Gil Troutman and his son Jeff are smiling for a reason: They know they're lucky. Both men had Hodgkin's disease (a malignancy of the lymph nodes). Both are now cured. On Saturday, they gathered with dozens of other former patients of the Stanford Cancer Center's Lymphoma and Hodgkin's Disease Research Program on the Alumni Lawn to celebrate the 50 years that have passed since Stanford physicians Henry Kaplan, MD, and Saul Rosenberg, MD, initiated the first clinical trials for the then highly lethal Hodgkin's disease. Rosenberg, who arrived at Stanford 51 years ago, treated both Gil and, 25 years later, Jeff. According to Gil from my story in today's Inside Stanford Medicine:
It's very simple. Without Dr. Rosenberg, I would not be here today. It means everything to me: My life, my lifestyle, my family. The ability to watch first my son, and then my grandchildren, grow up.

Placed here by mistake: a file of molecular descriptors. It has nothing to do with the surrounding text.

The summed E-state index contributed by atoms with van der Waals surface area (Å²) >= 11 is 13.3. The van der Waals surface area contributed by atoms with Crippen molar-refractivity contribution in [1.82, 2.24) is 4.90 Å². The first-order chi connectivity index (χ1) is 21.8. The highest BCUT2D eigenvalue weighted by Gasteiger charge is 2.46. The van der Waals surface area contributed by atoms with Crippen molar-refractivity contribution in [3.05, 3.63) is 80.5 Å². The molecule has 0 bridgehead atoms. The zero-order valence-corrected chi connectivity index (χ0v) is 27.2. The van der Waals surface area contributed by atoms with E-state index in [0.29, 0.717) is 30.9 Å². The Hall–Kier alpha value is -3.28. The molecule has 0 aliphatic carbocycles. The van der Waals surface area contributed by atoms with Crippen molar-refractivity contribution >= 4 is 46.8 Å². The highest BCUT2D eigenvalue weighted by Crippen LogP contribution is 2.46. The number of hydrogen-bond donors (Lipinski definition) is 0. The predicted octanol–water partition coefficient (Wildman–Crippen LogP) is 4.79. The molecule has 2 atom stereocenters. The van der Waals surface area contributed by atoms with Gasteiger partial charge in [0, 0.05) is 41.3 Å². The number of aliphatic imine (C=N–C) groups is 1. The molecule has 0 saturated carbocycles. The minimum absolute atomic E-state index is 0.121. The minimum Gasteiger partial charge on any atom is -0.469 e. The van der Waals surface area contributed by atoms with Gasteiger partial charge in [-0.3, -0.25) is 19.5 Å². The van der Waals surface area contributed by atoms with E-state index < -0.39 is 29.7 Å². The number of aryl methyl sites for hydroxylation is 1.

I don't know if an uncle is the right term, but Dr. Rosenberg is a family friend. He always says the same thing: 'I'm sorry to say that you're in great shape. I'll see you in a year if I haven't retired or died.'
For his part, Rosenberg deflects praise in favor of talking about his relationships with his patients, trainees, colleagues and family:
My time at Stanford has been a blessing... There are three things that someone like me leaves behind: my children, my students and trainees, and my patients and their families. These wonderful results continue to expand and grow over time. Nothing can be more satisfying.